Here’s an early Tom and Jerry – The Night Before Christmas. It might be two days before Christmas now, but it’s still close!
The draft for this cartoon indicates the original working title was “Not Even a Mouse.” The document was approved on July 9, 1941 (not shown here). The Night Before Christmas was the third Tom and Jerry cartoon from directors Bill Hanna and Joe Barbera. Being an early entry, the Disney influence is unmistakable, especially in its picturesque Christmas surroundings. The lighting effects in scene 44 (animated by George Gordon), as Tom thaws out Jerry, seem atypical for the series, but fit quite well with the shot. Such atmospheric flourishes were the norm for most of MGM’s output during the early ‘40s.
Naturally, the chases between the two hadn’t developed their famous speed and intensity at this point in the series. Scene 12, of Tom pursuing Jerry, is more deliberate as he gains traction on the floor, though its animation accurately invokes realistic feline movement. Likewise for Jerry’s punches inflicted on Tom with the boxing glove (scene 21), which seem harmful as a pillow fight on-screen. There is a touch of sharp comic timing in Night Before Christmas. In scene 20, when Jerry hits a model of a train tunnel, there is a moving hold from the impact before he lands. This would be carried over in subsequent entries.
Hanna and Barbera excelled in acting and characterization in the Tom and Jerry series – influenced by the pantomime of Charlie Chaplin’s films, as were many other animators. The Night Before Christmas shifts in tone after Tom locks Jerry outside in the snow; at first, the content Tom rests on a soft pillow by the fireplace, but gradually becomes concerned and remorseful for the little mouse. Tom’s twinge of guilt, as he shivers at the thought of leaving Jerry out in the bitter cold, is a brilliant touch, as animated by Irv Spence. Gags aren’t as bountiful during this latter half, but Spence also animates Tom pulling Jerry out of a snow mound to reveal a snow-covered Jerry as a “Good Humor” ice-cream bar before shaking him off.
Scenes such as the introductory scenes of Jerry reflected onto a spherical ornament like a fun-house mirror, the mistletoe sequence (including Tom’s refusal and reaction to kissing Jerry) and the final scenes where Tom and Jerry make peace with each other display some superb character animation. These scenes were all animated by Jack Zander.
Zander started his animation career in brief stints with Romer Grey, Ted Esbaugh and Harman-Ising at Warners. Zander moved to the East Coast after he heard that former Disney director Burt Gillett needed experienced animators at Van Beuren. Shortly after that studio folded, Paul Terry offered Zander a job. In mid-1937, Zander received a call from production manager Carmen Maxwell, inviting him to MGM’s animation department. He left Terry’s studio, and brought Joe Barbera, among his other fellow artists, along with him (George Gordon arrived later.) Incidentally, Zander directed only one Terrytoon, 1937’s The Mechanical Cow with Farmer Al Falfa.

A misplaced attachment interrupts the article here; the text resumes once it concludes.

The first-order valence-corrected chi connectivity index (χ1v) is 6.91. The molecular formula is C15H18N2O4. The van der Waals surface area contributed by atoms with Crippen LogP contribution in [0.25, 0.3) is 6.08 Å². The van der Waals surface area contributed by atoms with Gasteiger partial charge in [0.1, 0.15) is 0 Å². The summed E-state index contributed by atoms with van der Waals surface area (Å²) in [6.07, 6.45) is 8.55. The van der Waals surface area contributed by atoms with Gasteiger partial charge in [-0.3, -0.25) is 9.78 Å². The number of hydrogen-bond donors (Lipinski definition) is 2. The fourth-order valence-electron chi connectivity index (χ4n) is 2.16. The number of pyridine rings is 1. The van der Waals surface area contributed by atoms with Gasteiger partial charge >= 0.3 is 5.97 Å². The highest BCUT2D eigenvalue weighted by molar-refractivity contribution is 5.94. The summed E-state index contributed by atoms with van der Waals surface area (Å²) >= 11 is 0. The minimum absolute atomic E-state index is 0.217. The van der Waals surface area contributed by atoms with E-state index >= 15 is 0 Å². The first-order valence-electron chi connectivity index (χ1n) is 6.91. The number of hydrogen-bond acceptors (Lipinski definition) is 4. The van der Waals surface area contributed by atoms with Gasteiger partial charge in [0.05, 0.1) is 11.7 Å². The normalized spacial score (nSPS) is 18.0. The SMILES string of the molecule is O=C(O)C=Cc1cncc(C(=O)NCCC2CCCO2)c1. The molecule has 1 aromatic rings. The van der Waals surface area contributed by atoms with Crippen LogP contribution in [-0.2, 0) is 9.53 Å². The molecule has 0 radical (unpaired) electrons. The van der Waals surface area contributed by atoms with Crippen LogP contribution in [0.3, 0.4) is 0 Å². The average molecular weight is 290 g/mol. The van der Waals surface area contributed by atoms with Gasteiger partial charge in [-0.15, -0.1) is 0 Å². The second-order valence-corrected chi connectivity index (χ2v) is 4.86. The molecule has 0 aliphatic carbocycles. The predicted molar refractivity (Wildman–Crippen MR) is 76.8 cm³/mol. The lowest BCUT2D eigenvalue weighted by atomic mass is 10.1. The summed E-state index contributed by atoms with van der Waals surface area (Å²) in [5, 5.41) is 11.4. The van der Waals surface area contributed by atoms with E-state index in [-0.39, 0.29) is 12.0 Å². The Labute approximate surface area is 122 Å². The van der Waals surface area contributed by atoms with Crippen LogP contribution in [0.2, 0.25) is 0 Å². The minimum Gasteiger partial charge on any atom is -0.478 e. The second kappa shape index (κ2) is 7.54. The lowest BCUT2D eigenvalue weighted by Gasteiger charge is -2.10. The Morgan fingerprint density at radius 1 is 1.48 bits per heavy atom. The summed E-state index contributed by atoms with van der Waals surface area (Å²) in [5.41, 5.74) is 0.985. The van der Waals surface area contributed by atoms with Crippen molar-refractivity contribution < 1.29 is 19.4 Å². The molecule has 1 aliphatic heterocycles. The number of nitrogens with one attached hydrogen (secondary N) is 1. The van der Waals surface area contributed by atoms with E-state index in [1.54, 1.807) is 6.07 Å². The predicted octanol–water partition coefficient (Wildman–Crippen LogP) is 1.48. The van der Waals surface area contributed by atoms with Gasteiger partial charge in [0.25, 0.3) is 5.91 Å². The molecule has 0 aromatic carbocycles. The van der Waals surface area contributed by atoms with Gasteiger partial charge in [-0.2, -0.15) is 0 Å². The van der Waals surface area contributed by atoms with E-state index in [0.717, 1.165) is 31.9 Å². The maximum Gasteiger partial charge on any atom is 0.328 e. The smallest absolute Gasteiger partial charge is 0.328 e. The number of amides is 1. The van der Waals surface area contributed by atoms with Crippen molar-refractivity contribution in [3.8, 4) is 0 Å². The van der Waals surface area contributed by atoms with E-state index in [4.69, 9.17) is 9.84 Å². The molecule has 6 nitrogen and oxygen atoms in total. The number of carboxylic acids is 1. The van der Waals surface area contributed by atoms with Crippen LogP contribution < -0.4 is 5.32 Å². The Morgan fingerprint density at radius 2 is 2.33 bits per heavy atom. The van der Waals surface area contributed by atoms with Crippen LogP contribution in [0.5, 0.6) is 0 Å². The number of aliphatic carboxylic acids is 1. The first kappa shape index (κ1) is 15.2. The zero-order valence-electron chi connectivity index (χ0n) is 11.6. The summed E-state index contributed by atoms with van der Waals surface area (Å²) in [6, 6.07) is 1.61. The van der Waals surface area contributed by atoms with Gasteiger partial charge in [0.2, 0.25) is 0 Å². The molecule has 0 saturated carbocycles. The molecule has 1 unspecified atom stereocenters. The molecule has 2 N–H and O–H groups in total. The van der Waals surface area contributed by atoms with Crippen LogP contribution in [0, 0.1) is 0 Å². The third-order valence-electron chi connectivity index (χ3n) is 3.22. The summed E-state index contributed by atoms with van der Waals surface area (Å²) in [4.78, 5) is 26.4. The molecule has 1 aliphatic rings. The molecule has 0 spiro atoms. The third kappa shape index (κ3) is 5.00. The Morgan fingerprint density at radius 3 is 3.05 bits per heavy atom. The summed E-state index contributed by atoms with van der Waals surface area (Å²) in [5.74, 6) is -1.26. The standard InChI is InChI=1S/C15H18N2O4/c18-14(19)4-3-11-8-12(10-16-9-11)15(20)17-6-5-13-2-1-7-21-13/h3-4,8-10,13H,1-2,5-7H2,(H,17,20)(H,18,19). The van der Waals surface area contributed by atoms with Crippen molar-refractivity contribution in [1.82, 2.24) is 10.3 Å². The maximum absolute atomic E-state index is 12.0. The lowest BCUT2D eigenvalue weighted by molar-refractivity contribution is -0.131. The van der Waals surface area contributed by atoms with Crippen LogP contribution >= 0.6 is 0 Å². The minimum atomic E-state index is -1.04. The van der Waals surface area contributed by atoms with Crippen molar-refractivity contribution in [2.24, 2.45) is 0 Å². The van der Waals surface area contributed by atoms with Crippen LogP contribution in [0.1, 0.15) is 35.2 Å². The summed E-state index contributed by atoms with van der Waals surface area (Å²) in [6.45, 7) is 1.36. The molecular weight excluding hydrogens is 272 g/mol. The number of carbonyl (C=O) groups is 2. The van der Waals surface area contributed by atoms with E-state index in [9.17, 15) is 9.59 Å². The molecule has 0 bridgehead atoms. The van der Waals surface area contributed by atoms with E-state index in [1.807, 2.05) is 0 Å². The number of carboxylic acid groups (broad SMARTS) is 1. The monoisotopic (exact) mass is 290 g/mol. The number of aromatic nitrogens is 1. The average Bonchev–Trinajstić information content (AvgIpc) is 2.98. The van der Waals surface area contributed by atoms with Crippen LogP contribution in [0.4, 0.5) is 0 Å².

Zander left MGM, and theatrical animation altogether, in the early ‘40s, when he served in the Army Signal Corps on animated training films. He went into commercial animation after the war as the head of Willard Pictures, where he produced an animated commercial for Chiclets. He became director of Transfilm Inc.’s animation department in 1948, working for clients such as Gulf Oil, Camel, and Shell Oil. In 1954, he formed Pelican Pictures, and as an early president of the Screen Cartoonists Guild (in 1938), employed several animators previously blacklisted from Hollywood.
In the early ‘70s, he started Zander’s Animation Parlour in New York, creating television commercials for Hamm’s Beer, Rolaids, Alka-Seltzer, Crest, Colgate, Raid, Vlasic, Green Giant and more. Among his artists were Tissa David, Dan Haskett, Mark Mayerson, Eric Goldberg, Tom Sito, Emery Hawkins, Nancy Beiman, and Dean Yeagle. Zander also produced a television special, The Gnomes, which aired in 1980. (Interestingly, the special has become a cult favorite in Sweden.) By 1984, Zander animated shorts with a character named Tippi Turtle for Saturday Night Live, before retiring two years later. He passed away in 2007 at the age of 99.
The Night Before Christmas was released on December 6, 1941 – the day before the Imperial Japanese Navy initiated their surprise attack on Pearl Harbor. This cartoon’s message of peace during Christmas might’ve been the last semblance of goodwill amongst American audiences before the country entered World War II. The cartoon was nominated for an Academy Award, but lost to Disney’s Lend a Paw.
Merry Christmas to you all, and enjoy this breakdown video. (Wait until you see next week’s installment. It’s gonna be a great one…)
(Thanks to Mark Kausler and Frank Young for their help.)